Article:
Friday, November 14, 2014

Beware Ignorance


In the scene in Charles Dickens' A Christmas Carol, Scrooge notices two children beneath the robes of the Ghost of Christmas Present. When asked about them, the ghost replies:
"They are Man’s," said the Spirit, looking down upon them. "And they cling to me, appealing from their fathers. This boy is Ignorance. This girl is Want. Beware them both, and all of their degree, but most of all beware this boy, for on his brow I see that written which is Doom, unless the writing be erased. Deny it!"
While the Ghost of Christmas Present warns Scrooge of the dangers of neglecting orphans, the cautionary tale is plain: ignorance is the greatest of sins, producing nothing but misery.

Scrooge's ignorance is a sin in The Christmas Carol because he willfully ignores the pain and suffering around him. In his case, he can only redeem his miserable life by learning to reach out to others and to use his great wealth to help the poor and the needy.

Yet, Scrooge's miserly way is only one way ignorance manifests itself. Ignorance, especially willful ignorance, leads people into bondage. Ignorance prevents people from rising to their full potential. Ignorance allows the ambitious and the strong-willed to force their will on others.

I've been teaching history and political science for a long time. More frequently than not these days, I find students who come into my classes ignorant. This is not to say they are stupid. They are ignorant because they lack the basic skills and desires to educate themselves beyond getting a good grade so they can get on to the next class.

One milestone of ignorance is an utter lack of desire to read beyond the canon of liberal dogma. I realize that not everyone will read as broadly and consistently as I do, but I'd be happy if my students would actually read a real history book once in awhile (not one written merely as propaganda), or a biography of a virtuous person, or even a good novel not found on the NY Times Bestseller list.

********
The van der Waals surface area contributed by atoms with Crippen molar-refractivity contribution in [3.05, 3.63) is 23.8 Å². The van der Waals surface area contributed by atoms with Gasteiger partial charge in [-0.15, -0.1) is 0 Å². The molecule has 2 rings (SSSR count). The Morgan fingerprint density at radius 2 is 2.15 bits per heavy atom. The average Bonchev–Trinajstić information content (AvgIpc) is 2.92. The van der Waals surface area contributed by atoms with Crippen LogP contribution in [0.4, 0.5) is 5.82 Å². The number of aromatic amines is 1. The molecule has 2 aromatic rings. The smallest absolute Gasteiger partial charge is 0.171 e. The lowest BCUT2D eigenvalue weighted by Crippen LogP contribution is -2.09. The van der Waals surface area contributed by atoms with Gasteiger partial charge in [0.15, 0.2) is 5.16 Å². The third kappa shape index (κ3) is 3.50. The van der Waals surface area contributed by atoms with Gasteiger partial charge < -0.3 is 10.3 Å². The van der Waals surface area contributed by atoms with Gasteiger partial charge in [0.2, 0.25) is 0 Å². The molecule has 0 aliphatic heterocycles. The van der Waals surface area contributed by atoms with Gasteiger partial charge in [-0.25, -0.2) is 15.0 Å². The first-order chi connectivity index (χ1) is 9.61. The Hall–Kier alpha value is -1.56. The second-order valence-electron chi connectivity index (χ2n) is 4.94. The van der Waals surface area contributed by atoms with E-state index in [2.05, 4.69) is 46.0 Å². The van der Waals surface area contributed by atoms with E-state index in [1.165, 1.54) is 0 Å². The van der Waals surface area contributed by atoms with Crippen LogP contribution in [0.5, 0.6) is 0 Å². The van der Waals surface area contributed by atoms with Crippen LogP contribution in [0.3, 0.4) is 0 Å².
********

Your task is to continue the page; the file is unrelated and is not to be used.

Students who refuse to read anything that may challenge the concepts that they've been force fed from ernest, yet liberal, teachers make themselves willfully ignorant. Willful ignorance is a mortal sin among the variations of ignorance.

It is one thing to accept the dogmas taught in high school, since we are rarely ever encouraged to challenge our textbooks or our teachers. It is another to close our minds to any other possibilities than those dictated by the narrow and utterly intolerant ideals of liberalism. As Allan Bloom put it in his seminal book The Closing of the American Mind:
When the liberal, or what came to be called the utilitarian, teaching became dominant, as is the case with most victorious causes, good arguments became less necessary; the original good arguments, which were difficult, were replaced by plausible simplifications—or by nothing.
To accomplish this task, modern liberal education de-emphasizes history, to the point of calling the whole of history meaningless, or worse, evil. I rarely encounter history textbooks anymore which do not emphasize identity politics and oppression dogmas. How can college students learn not to be ignorant if all they are ever taught is propaganda and socialist dogmas?

The problem runs deeper than the modern disregard for history. Ignorance steeps our educational system like weak tea, forcing students to care about the meaningless minutiae found in standardized testing, while defunding and deleting all those things that create meaning and importance in human lives: philosophy, art, religion, music.

I refer again to Allan Bloom:
We are like ignorant shepherds living on a site where great civilizations once flourished. The shepherds play with the fragments that pop up to the surface, having no notion of the beautiful structures of which they were once a part.
The doctrines preached in today's schools are dangerous for this one, basic reason, they teach students what to think, not how to think. And, like Dickens' ghost, we must "beware this boy, for on his brow I see that written which is Doom, unless the writing be erased."